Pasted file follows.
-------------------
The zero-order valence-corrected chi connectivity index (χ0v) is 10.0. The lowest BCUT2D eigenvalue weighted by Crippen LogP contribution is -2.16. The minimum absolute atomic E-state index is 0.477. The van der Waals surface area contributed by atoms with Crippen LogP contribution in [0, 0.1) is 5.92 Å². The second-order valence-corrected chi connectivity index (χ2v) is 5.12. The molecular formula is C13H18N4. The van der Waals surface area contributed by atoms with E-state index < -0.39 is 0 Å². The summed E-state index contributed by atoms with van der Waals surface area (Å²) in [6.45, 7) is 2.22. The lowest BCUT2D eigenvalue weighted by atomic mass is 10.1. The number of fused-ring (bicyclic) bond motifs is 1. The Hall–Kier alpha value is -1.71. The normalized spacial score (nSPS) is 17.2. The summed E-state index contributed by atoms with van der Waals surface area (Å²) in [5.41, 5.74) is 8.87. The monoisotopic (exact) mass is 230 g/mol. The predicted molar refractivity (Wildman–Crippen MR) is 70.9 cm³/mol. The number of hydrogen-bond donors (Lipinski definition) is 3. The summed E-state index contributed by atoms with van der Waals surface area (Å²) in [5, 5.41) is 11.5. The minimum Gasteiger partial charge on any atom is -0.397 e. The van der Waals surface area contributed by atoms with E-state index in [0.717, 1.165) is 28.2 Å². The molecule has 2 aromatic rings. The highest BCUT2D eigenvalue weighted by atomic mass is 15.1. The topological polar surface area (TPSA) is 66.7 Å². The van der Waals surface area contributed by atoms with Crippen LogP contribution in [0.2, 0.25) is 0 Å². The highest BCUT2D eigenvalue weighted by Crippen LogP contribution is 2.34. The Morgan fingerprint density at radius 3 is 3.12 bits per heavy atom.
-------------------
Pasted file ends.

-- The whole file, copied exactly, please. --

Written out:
The zero-order valence-corrected chi connectivity index (χ0v) is 10.0. The lowest BCUT2D eigenvalue weighted by Crippen LogP contribution is -2.16. The minimum absolute atomic E-state index is 0.477. The van der Waals surface area contributed by atoms with Crippen LogP contribution in [0, 0.1) is 5.92 Å². The second-order valence-corrected chi connectivity index (χ2v) is 5.12. The molecular formula is C13H18N4. The van der Waals surface area contributed by atoms with E-state index < -0.39 is 0 Å². The summed E-state index contributed by atoms with van der Waals surface area (Å²) in [6.45, 7) is 2.22. The lowest BCUT2D eigenvalue weighted by atomic mass is 10.1. The number of fused-ring (bicyclic) bond motifs is 1. The Hall–Kier alpha value is -1.71. The normalized spacial score (nSPS) is 17.2. The summed E-state index contributed by atoms with van der Waals surface area (Å²) in [5.41, 5.74) is 8.87. The monoisotopic (exact) mass is 230 g/mol. The predicted molar refractivity (Wildman–Crippen MR) is 70.9 cm³/mol. The number of hydrogen-bond donors (Lipinski definition) is 3. The summed E-state index contributed by atoms with van der Waals surface area (Å²) in [5, 5.41) is 11.5. The minimum Gasteiger partial charge on any atom is -0.397 e. The van der Waals surface area contributed by atoms with E-state index in [0.717, 1.165) is 28.2 Å². The molecule has 2 aromatic rings. The highest BCUT2D eigenvalue weighted by atomic mass is 15.1. The topological polar surface area (TPSA) is 66.7 Å². The van der Waals surface area contributed by atoms with Crippen LogP contribution in [0.2, 0.25) is 0 Å². The highest BCUT2D eigenvalue weighted by Crippen LogP contribution is 2.34. The Morgan fingerprint density at radius 3 is 3.12 bits per heavy atom.